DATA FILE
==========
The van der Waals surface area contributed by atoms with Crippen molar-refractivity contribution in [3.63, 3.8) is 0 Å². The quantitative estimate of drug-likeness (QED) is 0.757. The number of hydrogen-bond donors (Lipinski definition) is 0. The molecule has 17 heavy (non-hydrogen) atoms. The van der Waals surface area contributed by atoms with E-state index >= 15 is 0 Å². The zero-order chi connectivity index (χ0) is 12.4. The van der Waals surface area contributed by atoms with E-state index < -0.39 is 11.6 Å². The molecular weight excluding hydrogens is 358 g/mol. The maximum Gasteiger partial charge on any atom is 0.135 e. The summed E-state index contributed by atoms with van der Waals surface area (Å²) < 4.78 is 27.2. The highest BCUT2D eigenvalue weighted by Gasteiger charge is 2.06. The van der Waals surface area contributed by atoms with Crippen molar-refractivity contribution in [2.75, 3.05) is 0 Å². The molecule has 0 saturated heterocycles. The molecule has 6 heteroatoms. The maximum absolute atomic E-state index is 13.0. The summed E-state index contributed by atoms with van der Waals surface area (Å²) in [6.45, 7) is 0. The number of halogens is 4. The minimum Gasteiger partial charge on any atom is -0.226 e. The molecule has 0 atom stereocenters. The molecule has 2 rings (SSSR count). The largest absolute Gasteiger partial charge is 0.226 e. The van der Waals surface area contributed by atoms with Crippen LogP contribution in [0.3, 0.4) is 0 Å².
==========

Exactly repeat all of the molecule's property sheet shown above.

The van der Waals surface area contributed by atoms with Crippen molar-refractivity contribution in [3.63, 3.8) is 0 Å². The quantitative estimate of drug-likeness (QED) is 0.757. The number of hydrogen-bond donors (Lipinski definition) is 0. The molecule has 17 heavy (non-hydrogen) atoms. The van der Waals surface area contributed by atoms with E-state index >= 15 is 0 Å². The zero-order chi connectivity index (χ0) is 12.4. The van der Waals surface area contributed by atoms with E-state index < -0.39 is 11.6 Å². The molecular weight excluding hydrogens is 358 g/mol. The maximum Gasteiger partial charge on any atom is 0.135 e. The summed E-state index contributed by atoms with van der Waals surface area (Å²) < 4.78 is 27.2. The highest BCUT2D eigenvalue weighted by Gasteiger charge is 2.06. The van der Waals surface area contributed by atoms with Crippen molar-refractivity contribution in [2.75, 3.05) is 0 Å². The molecule has 0 saturated heterocycles. The molecule has 6 heteroatoms. The maximum absolute atomic E-state index is 13.0. The summed E-state index contributed by atoms with van der Waals surface area (Å²) in [6.45, 7) is 0. The number of halogens is 4. The minimum Gasteiger partial charge on any atom is -0.226 e. The molecule has 0 atom stereocenters. The molecule has 2 rings (SSSR count). The largest absolute Gasteiger partial charge is 0.226 e. The van der Waals surface area contributed by atoms with Crippen LogP contribution in [0.3, 0.4) is 0 Å².